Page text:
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Dr Natasha Hurley-Walker

New telescopes, the flat flat desert and supernova remnants.

Dr Natasha Hurley-Walker gets to play with the first data from a brand new telescope, one of the first of its kind.

She’s discovering new things, creating some stunning images, and seeing a part of outback Australia that not many people get to travel to.

Specialisation: MWA Imaging & Calibration

Natasha Hurley-Walker
The interview below was conducted in 2013

What are you working on now?

I’m looking at supernova remnants in the Galactic Plane at ~100MHz frequencies, using data taken from the 32-element prototype of the Murchison Widefield Array. Not only am I looking at some interesting objects and making new measurements, I’m finding features in the data that we can look for in the final instrument. These range from external effects such as ionospheric ripples down to more prosaic issues like how we determine whether an observation is good for calibration.

What got you into astronomy?

In terms of direction, I was very inspired by all the sci-fi I read and watched as I was growing up, and still enjoy now. The Earth is such a tiny place in a vast Universe and it baffles me that the study of ‘everything other than the Earth’ is such a small topic in our schooling. I also had a computer from an early age and learned how to solve problems methodically while trying to get my computer games to work, even if I didn’t learn formal programming until my teens. School seemed to be a tedious exercise in memorisation so it was wonderful when I discovered research, where one never runs out of problems to solve!

Why is your work important for ICRAR?

The telescope I am helping to commission, the Murchison Widefield Array, is one of a new generation of low-frequency instruments which are utilising technologies that will be important for the SKA, such as broadband antennas, a digital correlator and massive computing power. Western Australia has been nominated as the site of the low-frequency part of the SKA so ICRAR is going to be central to its development. Researchers like me are pathfinders for the future of ICRAR.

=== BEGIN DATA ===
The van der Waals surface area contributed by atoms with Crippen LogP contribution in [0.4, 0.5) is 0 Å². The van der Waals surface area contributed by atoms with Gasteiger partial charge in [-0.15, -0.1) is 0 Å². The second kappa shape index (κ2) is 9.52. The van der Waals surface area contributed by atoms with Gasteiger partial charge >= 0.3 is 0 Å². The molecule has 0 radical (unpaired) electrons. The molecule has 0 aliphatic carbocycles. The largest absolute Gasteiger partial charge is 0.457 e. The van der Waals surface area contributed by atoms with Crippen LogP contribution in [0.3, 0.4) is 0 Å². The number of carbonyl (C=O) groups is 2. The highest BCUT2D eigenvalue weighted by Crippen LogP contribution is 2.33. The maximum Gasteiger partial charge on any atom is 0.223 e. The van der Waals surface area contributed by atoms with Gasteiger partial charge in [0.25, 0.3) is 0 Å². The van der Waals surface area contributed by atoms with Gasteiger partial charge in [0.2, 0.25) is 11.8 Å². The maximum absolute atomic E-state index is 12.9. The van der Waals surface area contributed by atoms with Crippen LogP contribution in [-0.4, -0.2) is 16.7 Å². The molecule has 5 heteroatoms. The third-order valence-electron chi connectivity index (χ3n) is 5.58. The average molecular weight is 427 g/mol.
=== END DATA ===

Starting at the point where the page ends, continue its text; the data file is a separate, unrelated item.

Why did you join ICRAR?

I saw a couple of great talks from ICRAR researchers who seemed very highly-motivated and excited by the research they were involved in. When I looked into post-doctoral positions here, I found generous travel grants, a pleasant working environment and indeed a group of excellent researches producing cutting-edge science, which inspired me to apply and join the team. And of course – the weather here is great!

Where were you before you came to work for ICRAR?

I had my first taste of radio astronomy research doing a Masters at Jodrell Bank, Manchester UK, and moved to the University of Cambridge to pursue a PhD with the Mullard Radio Astronomy group, who were the original radio interferometry pioneers. I helped commission a new instrument there, the Arcminute Microkelvin Imager, which is still observing and producing great science today.

What’s your favourite part of your work?

I’m able to make such a big impact on the development of a new instrument, and really get to grips with the detail of the system. I enjoy solving problems, learning the features of the data and optimising data processing, in order to generate excellent products ready for science. That kind of automated, fully-understood, data reduction is going to be incredibly important as we move into the SKA regime, and I’m excited to be here at the beginning of an era.

What do you think is the most exciting thing about astronomy today?

I think it’s fantastic that we’re pursuing a deep understanding of the Universe across such a range of redshifts. Not only are we pushing back boundaries in space, but also in time. Having seen the Cosmic Microwave Background in my research in Cambridge, I’m looking forward to the first detection of the Epoch of Reionisation. (The CMB was released when the Universe first cooled sufficiently to be transparent to radiation, and the EoR occurred when the neutral hydrogen cooled even further, to the point where it could collapse into stars, which then re-ionised the Universe.)

You get to spend a little bit of time at the Murchison Radio-astronomy Observatory, what’s it like up there?

Flat! I thought Cambridge was flat but we had nothing on WA. Seriously though, it’s fantastic to build an instrument in such a natural environment; you see wildlife, wildflowers, and some unbelievable skies, both during the day and at night. It’s a beautiful and serene place, and I’m looking forward to my next trip, in just under a week, for the next phase of commissioning the MWA.